Movie review: Baby Driver

Baby Driver is the least Edgar Wright-iest movie Edgar Wright has ever made. This is not a bad thing. The lightning-quick cuts, fast zooms and general spoofy nature that largely defined his previous four features had run their course by 2013’s disappointing The World’s End, meaning Wright was smart to switch gears for his latest. Baby Driver is a musically-charged crime caper that’s still super stylish but also a bit more refreshingly mainstream than the geek catnip he’s known for churning out. Remember all the Tarantino derivatives that came out during the ’90s in the wake of Reservoir Dogs and Pulp Fiction? Baby Driver is like a really, really good one of those … with a bitchin’ soundtrack.

Ansel Elgort stars as Baby (maybe his real name, maybe not), a getaway driver pulling heists with various criminal crews all in the employ of dapper crime boss Doc (Kevin Spacey). Because of a bad car wreck he was in as a kid, Baby has chronic tinnitus, and to drown out the buzzing in his ears he constantly listens to the music that fills up his never-ending supply of classic iPods. It’s cool though because he can read lips and the tunes actually propel his driving ability to some next-level shit. (Dom Toretto would hire this kid in a second.)

Despite his thriving criminal career, Baby has a heart of gold. We know this because (a) he falls in love with Debora (Lily James), the innocent, absolutely adorable waitress who works at a nearby diner and (b) he only works as a getaway driver to pay back a silly debt he owes to Doc. Once that’s settled, he plans to go straight and abscond cross-country with the woman he cherishes. The problem is that Doc may not be so keen to let him go — Baby is just too damn good at his job. Oh, and also, Doc’s crews are staffed by a series of psychopaths who have their own various issues with Baby, especially once it’s revealed that he’s been secretly recording all of their heist-planning meetings. Hey, it’s just because he likes to make music out of spoken words, honest! But you try telling that to a crazy-ass Jamie Foxx … or a stubbly Jon Hamm with his hair greased back and no time for bullshit.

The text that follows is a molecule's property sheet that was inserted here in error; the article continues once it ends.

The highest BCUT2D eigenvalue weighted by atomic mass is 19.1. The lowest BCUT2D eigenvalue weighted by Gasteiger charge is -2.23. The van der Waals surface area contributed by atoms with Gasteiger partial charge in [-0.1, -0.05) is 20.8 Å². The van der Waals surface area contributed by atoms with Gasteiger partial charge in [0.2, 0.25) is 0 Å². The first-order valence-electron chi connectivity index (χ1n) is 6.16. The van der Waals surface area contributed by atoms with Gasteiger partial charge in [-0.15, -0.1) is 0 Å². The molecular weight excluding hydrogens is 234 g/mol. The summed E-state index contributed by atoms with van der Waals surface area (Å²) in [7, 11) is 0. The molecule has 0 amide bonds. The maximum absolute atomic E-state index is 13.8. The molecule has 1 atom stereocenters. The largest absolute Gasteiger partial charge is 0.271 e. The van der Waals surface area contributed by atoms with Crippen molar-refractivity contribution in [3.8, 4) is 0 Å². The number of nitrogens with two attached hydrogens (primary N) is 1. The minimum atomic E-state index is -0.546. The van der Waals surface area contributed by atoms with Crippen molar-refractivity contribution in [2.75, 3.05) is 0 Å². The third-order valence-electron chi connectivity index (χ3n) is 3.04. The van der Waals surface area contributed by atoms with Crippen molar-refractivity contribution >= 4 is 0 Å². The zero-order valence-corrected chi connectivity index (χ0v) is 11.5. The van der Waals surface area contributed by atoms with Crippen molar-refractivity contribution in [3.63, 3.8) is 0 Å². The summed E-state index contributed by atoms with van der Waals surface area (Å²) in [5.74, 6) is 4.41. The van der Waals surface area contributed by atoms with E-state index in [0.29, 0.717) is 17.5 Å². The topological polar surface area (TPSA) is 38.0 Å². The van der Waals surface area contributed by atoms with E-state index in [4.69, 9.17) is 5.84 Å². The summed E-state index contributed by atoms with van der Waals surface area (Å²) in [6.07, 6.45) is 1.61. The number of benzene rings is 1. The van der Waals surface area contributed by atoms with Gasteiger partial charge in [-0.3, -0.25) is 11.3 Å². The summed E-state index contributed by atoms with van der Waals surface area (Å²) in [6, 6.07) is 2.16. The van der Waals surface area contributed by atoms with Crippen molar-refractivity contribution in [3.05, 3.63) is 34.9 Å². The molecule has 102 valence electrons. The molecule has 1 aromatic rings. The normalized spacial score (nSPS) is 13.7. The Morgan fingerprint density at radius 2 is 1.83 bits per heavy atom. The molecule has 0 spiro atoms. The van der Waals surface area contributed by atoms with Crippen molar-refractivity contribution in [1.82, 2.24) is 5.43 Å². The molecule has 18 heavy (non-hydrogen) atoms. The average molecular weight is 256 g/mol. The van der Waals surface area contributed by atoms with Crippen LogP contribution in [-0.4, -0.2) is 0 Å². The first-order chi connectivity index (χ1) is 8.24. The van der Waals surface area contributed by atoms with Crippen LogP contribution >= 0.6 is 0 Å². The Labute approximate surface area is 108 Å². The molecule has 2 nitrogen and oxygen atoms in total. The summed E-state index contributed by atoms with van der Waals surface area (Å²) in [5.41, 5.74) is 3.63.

The music — and Wright and his team’s choreography of various actions scenes to it — is the star of the show here. Baby driving is set to music. Baby trying not to get shot is set to music. Hell, Baby just picking up some coffee on the to work is set to music. It’s all put together in a really fun, seamless way. Plus, there’s Queen. (It is well established that Queen makes everything better.) Like I said, because it’s lacking certain hallmarks of his earlier work, Baby Driver is not discernibly an Edgar Wright film, yet it’s clear that someone with full command of their craft is behind the wheel of the production.

Based solely on the trailer, I was concerned I might want to punch Elgort in the face for the entire run time, but thankfully that turns out to be not the case. I’ve never seen Elgort on screen before, but he seems well-cast here — a bit dorky but still cool enough to get the girl. The role plays a little heightened, but he makes it work. As for the rest of his cast, Spacey does his Spacey thing. Foxx does his Foxx thing. Hamm is the biggest standout, biting into a role that veers from charming to menacing. He’s damn good, as is Eiza Gonzalez, his in-movie girlfriend who’s sexy as hell but violently high maintenance. My big complaint: NOT ENOUGH JON BERNTHAL. (But, honestly, is there ever?)

Wright keeps everything moving at a good pace — hooray for the sub-two-hour action movie! — and though the film is largely predictable, those bitchin’ tunes and that seductive cast make the story a trip worth taking. The end result: Wright’s best film since Hot Fuzz and an action film that will have you pumping your fist and tapping your feet.